There are several factors to consider when deciding how to work out with an intermittent fasting diet.
In terms of the exercise side of the equation, the type, intensity, and duration of your intended workout are the most important factors to consider.
As mentioned, long and vigorous exercise will be more significantly impacted by fasting and either a lack of pre-workout fueling or post-workout fueling or exercising during the fasting window rather than the eating window.
The other factors to consider are the intermittent fasting diet schedule you are following, the logistics of your schedule with work/life relative to the number of hours you are fasting and eating, as well as your own personal preferences.
For example, it’s easy enough to make a blanket recommendation that if you are doing 16/8 fasting, you should do a 16/8 intermittent fasting morning workout.
However, if you have to get to work first thing in the morning, but you really aren’t a morning person, or you can’t exercise on an empty stomach without feeling like you have zero energy, this recommendation simply won’t be practical or effective for your needs.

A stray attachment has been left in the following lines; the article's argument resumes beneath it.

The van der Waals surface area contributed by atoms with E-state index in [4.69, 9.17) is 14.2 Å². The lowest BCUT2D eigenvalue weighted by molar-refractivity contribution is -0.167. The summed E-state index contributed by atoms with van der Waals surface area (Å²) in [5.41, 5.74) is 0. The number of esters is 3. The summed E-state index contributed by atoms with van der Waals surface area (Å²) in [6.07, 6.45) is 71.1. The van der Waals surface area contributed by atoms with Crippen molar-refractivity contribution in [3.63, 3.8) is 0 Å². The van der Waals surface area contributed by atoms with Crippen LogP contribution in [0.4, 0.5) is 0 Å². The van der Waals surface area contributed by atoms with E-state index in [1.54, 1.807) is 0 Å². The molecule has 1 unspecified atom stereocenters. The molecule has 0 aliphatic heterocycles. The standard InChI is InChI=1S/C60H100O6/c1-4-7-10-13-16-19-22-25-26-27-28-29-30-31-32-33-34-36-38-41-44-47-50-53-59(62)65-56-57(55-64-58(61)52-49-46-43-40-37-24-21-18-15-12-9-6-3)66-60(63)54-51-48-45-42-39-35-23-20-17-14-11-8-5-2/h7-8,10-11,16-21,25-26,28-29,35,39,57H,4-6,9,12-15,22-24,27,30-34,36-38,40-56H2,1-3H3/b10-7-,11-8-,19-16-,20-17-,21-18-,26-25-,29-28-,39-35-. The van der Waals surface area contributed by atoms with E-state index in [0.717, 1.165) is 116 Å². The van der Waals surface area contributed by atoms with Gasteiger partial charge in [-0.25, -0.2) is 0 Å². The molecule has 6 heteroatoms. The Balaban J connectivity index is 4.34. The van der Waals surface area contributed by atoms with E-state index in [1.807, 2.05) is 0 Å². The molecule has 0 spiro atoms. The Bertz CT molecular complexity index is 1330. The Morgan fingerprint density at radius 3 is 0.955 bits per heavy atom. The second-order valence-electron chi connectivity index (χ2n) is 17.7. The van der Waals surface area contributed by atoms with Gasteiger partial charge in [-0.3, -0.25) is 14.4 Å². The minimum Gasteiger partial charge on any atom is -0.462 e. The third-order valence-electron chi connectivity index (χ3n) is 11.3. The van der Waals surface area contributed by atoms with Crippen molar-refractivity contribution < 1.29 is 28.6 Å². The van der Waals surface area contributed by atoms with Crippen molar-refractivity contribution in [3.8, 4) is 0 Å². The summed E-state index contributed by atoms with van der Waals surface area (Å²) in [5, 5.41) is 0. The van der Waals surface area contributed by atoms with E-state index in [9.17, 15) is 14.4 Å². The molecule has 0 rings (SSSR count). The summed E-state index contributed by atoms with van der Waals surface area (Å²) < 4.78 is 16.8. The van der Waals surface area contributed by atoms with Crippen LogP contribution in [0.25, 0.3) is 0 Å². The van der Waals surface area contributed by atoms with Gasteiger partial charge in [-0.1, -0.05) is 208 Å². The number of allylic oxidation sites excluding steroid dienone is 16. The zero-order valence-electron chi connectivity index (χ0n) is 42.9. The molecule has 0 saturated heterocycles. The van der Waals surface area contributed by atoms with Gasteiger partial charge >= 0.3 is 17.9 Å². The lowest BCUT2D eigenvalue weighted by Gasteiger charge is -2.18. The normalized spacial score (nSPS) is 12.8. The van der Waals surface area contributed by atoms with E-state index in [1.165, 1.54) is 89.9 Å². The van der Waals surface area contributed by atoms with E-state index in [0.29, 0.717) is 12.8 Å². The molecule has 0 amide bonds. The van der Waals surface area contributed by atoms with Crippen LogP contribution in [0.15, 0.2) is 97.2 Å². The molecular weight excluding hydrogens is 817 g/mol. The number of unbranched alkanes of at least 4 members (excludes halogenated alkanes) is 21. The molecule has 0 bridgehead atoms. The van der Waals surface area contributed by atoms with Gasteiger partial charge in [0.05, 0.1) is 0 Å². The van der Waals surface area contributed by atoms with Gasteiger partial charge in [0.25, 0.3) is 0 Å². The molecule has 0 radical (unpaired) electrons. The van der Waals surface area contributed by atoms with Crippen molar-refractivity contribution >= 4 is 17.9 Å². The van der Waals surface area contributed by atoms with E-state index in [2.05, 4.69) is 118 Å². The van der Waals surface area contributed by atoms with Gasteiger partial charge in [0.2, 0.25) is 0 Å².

In most cases, people who are trying to figure out when to work out while fasting are best served by experimenting with how they feel exercising on an empty stomach versus exercising at the end of the day when you can’t refuel afterward.
Or, if you have a relatively lax intermittent fasting schedule with a long eating window and some flexibility in terms of your job schedule such that you can step away to exercise in the middle of the day, it may be best to exercise during your eating window rather than your fasting window.
Tips for Intermittent Fasting and Working Out
Here are some tips for intermittent fasting and working out:
#1: Try Different Intermittent Fasting and Workout Schedules
Experiment with working out at different parts of your fasting and/or eating window to see when you feel best
#2: Listen to Your Body
Even if you normally feel okay exercising while fasting, there may be days when your body has no energy in the tank, and you should either change when you are going to work out or alter the intensity, type, or duration of your planned workout.